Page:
Photo and Commentary ©2018 by Robert Howson
Tuesday, July 17, 2018
We’ve all heard stories of how much people have valued their Bible. Accounts of Waldensian believers who carried scraps of Scripture in a clandestine manner to keep from being discovered come to mind. This may be hard for us to imagine when we may have multiple copies of the Bible gathering dust on our book shelves. But value is based upon many differing factors and we will look at several of these.
The Gutenberg Bible held in the Library of Congress is especially valuable for a number of reasons. Often cited as being the first book printed in Europe using movable type, this makes it of historical worth for it represents a major change in the learning process. Prior to this time, books were copied by hand, but even with this invention, a copy of the Gutenberg Bible still sold for 30 florins which was about three year’s wages for a clerk and thus out of reach for most.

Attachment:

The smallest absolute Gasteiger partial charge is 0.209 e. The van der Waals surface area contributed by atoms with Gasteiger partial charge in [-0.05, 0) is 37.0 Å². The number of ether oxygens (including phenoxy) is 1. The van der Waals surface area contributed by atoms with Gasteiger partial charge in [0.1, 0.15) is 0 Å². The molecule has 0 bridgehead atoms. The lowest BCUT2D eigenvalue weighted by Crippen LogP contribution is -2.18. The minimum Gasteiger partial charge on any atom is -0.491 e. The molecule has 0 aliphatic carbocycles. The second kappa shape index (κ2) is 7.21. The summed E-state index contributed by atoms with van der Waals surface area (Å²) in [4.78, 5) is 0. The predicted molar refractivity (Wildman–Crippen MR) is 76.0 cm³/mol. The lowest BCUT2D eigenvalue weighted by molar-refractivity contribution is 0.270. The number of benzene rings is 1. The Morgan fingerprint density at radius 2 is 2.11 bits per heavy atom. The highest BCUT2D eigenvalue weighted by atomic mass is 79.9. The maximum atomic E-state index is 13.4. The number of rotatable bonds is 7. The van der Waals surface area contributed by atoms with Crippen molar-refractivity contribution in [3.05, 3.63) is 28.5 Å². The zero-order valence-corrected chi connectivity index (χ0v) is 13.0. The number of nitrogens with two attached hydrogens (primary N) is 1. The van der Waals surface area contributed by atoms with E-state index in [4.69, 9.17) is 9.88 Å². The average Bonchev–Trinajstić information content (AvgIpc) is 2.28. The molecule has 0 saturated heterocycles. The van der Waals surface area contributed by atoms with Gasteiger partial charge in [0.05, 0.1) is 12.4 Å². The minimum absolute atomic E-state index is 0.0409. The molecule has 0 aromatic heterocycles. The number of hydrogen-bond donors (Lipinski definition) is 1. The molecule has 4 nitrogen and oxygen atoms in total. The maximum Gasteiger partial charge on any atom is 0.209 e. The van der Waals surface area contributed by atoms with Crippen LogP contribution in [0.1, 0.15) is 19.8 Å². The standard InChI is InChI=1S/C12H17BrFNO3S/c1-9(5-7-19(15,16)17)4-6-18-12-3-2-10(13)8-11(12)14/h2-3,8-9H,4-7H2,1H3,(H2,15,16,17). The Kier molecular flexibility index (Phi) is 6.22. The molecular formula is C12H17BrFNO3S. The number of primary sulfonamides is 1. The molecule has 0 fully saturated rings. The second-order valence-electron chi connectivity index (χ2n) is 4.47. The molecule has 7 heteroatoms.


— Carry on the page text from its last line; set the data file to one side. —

Another reason it is so highly valued is that it is of high aesthetic and artistic quality. Even a cursory glance at it reveals the beauty of workmanship used to produce it. It has been estimated that it took three years to produce the original copies. These factors contribute to making it among the most valuable books in the world. In 1978, the last complete copy sold went for $2.2 million. It has been estimated it would sell upwards of $35 million at auction today. With such a high monetary value placed upon it, it’s not surprising that several efforts have been made to steal or forge copies of this work.
What we haven’t mentioned is that which gives it its greatest value – the ability to change lives. But that’s also true of more recent editions as well. Yours may be paper bound with added cartoon drawings. Or maybe it’s a red-letter edition bound in Moroccan leather. But even if you’re the only individual to possess aGutenberg Bible, the good news is that the same saving truth is available to all. And that offers us the best definition of value.